Whether or not you suffer from anxiety, I’m sure that almost everyone has experienced that fight-or-flight sensation of an adrenaline rush. It starts as a flurry of butterflies in the stomach, rapidly spreading to your head and infiltrating your thought process. Panic can set in. It’s in that moment you must make a choice which will either further your journey in life or make you miss your connection altogether.
I’m sure every anxiety sufferer will be used to living their life constantly on the edge of this sensation. From a more rational perspective, this nervous response can seem completely unwarranted, but when you’re trapped in the moment, it feels like one wrong move could end the world.
It’s funny how we use the word “suffer” when talking about anxiety. For the most part, that’s what it is. It can absolutely cripple you. But as someone who is on a steady path to recovery, I’ve learnt to embrace my fears and worries. Recovery is beautiful in so many ways, but the best thing about it, I’ve discovered, is that it clears your mind and makes you realise how your thought patterns don’t always reflect reality. Problems that once seemed to consume you can be looked at objectively, assessed, and ideally, overcome. It doesn’t always mean finding solutions, but rather ways of bending the problems to your will. It’s like standing up to your brain. You learn that it’s okay to turn around to that negative committee in your head and say, “hey, you’re not more powerful than I am. I gave you life and one of these days, I will kill you. So, you’d better shape up and do as I say, because I’m coming to get you!”. Embrace this, and it becomes easier to usurp power from the voices and command them, rather than them commanding you.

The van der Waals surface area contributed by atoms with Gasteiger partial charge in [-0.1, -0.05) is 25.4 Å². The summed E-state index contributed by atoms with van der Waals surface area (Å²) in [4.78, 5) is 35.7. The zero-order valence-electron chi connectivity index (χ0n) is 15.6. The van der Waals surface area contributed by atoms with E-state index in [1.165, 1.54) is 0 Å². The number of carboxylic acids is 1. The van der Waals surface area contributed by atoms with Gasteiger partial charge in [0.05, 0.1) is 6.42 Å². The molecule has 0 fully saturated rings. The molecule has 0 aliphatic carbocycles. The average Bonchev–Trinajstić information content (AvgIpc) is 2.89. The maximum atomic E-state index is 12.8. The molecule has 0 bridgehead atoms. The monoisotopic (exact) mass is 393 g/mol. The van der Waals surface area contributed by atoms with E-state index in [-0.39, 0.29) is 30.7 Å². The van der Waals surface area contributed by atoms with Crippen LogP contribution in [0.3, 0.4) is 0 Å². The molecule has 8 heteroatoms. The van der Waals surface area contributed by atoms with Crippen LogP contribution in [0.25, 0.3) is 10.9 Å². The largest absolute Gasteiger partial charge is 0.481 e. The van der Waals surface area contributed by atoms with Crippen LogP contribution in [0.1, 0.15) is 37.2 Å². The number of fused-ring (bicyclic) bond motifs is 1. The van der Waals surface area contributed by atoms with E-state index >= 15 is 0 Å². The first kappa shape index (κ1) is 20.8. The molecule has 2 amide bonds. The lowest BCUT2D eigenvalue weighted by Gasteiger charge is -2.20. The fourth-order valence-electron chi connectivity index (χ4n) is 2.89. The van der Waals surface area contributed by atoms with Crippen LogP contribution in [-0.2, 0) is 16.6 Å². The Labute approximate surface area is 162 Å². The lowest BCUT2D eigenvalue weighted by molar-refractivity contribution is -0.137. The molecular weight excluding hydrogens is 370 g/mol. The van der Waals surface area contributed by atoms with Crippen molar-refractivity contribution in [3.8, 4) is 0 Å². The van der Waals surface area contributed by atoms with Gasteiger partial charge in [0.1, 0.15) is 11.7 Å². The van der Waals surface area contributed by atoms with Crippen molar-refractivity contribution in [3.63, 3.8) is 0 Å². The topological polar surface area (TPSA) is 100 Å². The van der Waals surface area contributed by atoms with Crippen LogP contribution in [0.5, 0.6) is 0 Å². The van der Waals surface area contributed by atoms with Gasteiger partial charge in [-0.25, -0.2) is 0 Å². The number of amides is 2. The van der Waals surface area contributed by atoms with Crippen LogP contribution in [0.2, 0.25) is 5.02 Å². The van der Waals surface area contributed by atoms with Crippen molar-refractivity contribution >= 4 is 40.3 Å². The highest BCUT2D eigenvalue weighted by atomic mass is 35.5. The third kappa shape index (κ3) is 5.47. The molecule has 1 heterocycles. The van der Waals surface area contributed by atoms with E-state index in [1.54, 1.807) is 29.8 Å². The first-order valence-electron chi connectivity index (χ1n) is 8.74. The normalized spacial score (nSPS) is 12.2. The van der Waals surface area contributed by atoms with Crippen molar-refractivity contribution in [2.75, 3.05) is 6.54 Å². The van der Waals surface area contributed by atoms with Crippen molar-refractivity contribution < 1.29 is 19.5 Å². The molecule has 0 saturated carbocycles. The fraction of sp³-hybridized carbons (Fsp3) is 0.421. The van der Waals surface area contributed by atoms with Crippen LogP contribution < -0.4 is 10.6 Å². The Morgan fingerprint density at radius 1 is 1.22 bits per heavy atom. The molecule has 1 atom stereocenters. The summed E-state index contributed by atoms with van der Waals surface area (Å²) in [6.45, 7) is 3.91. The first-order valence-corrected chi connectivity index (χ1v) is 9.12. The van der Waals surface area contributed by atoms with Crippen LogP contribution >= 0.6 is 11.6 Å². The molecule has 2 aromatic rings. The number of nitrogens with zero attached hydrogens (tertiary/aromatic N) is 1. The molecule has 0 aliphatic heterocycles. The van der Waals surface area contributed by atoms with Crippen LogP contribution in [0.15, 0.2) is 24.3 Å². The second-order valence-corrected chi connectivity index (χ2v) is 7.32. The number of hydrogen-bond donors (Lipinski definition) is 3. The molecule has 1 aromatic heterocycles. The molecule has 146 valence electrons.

By playing this game that is recovery, I’ve levelled up and acquired the power of control. It’s a great power to have when defeating the boss. Whenever I feel anxious, and like I’m not good enough, I can now turn the situation on its head and say to myself, “what do I need to do to use this to my advantage?”. When I worry I’m not making enough progress with university work, or in my singing or piano, I thrive on this anxious need to be better and work harder, because I know I am capable of more. When things go wrong, I no longer wallow with my negativity and blame myself. I think, “what do I need to do to make sure I don’t lose out here? What do I need to do to gain experience from the situation?”. In small doses, which I have learnt to control myself, the anxiety of perfectionism can be healthy. I’ve made such great improvements in all areas of my life just by using my anxiety as a weapon with which to fight, rather than a monster from which to flee.
I realise it’s all very well for me to say “this is what I did and it really helped, so you should do it too!”, but in reality, recovery doesn’t work that way. Everyone goes through it at their own pace, and everyone has different coping mechanisms. But this is mine. And I really hope that I can help someone by putting it out there.
You are not your illness. You are your personality, your spirit. You are powerful and with perseverance, you are the master of your own mind. You are you. And in the immortal words of Melissa McCarthy in Bridesmaids, “you’re your problem, but you’re also your solution.”